Welcome to Mellow's Log Cabin. This blog's purpose is to supply information on a diversity of American southern music - ranging from country, blues, old-time and folk to R&B, rock'n'roll and rockabilly. I regularly present my research results about artists, labels, shows and also give guest writers a chance to publish their texts here on occasion.


• Jack Turner recordings available here.
• Update on Les Randall acetate.
• Thanks to Bob more info on Bill Harris.

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Thursday, February 11, 2010

Blue Sky Boys day

The Blue Sky Boys were, along with the Monroe Brothers, the Delmores and maybe Cliff & Bill Carlisle, the "hottest" brother duo act of the 1930s. Born in rural North Carolina, Bill and Earl Bolick grew up in poverty and came in touch with music very early. They learned the old hymns and traditional songs from the family and began to play mandolin and guitar. During the early 1930s, Bill and Earl started their professional career as musicians and played in various bands. At WBT in Charlotte, NC, they hooked up with fiddler Homer Sherrill and appeared regularly on WBT's saturday night program "Crazy Barn Dance". After moving to Atlanta, Sherrill and the brothers split up. Bill and Earl took up the name "Blue Sky Boys", under which both now played on radio and personal appereances. In 1936, they were signed to RCA Victor and recorded more than 100 songs during the next years. Although they began to record later than the Monroes, the Delmores, the Carlisles, the Sheltons and many other acts, their popularity grew all over the south and soon the Blue Sky Boys became the most popular old-time duo of the era. The Second World War interrupted their career, for both were drafted to the US Army. After the war, the record company wanted them to go with the times - the folk music field had changed dramatically. Artists like Ernest Tubb or Bob Wills, who had more urban sounds than the brothers, dominated the country music scene and so the Blue Sky Boys held their last session for RCA in 1950. However, their biggest hit "Kentucky" came from that period and sold about 500.000 copies. A few years, they were out of business, but resumed their career during the folk revival in the 1960s and recorded several albums. Earl died in 1998, while Bill passed away in 2008.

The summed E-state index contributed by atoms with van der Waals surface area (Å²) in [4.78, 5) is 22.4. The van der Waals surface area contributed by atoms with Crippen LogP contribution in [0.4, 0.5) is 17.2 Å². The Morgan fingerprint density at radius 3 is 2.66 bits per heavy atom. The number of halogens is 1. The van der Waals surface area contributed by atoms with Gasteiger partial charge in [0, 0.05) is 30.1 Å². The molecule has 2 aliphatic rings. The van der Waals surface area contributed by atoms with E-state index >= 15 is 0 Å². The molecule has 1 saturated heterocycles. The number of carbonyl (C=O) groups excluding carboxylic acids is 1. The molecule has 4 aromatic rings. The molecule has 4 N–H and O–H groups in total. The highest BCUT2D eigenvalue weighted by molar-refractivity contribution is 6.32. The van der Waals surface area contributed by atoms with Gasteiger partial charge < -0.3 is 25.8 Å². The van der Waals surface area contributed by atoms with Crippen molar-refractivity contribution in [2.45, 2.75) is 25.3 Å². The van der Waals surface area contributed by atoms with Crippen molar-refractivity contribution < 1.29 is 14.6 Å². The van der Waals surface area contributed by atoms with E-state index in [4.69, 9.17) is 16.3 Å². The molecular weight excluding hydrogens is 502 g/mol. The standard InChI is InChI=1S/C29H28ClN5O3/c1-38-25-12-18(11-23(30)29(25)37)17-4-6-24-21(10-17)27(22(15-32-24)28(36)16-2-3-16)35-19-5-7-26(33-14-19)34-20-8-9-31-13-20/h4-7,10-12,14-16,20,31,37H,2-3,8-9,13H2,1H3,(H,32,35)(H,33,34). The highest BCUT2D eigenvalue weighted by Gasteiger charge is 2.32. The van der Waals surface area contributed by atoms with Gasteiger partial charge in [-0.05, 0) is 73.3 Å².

Two songs:
1. Sunny Side of Life
2. There'll Come a Time

1 comment:

Kegan said...

So glad I bought this box set; unfortunately, I'm currently missing disc 3 at the moment, but there's a torrent out there somewhere, and I snagged that instead - saved me the trouble of ripping the CDs one by one.

Great duo, definitely.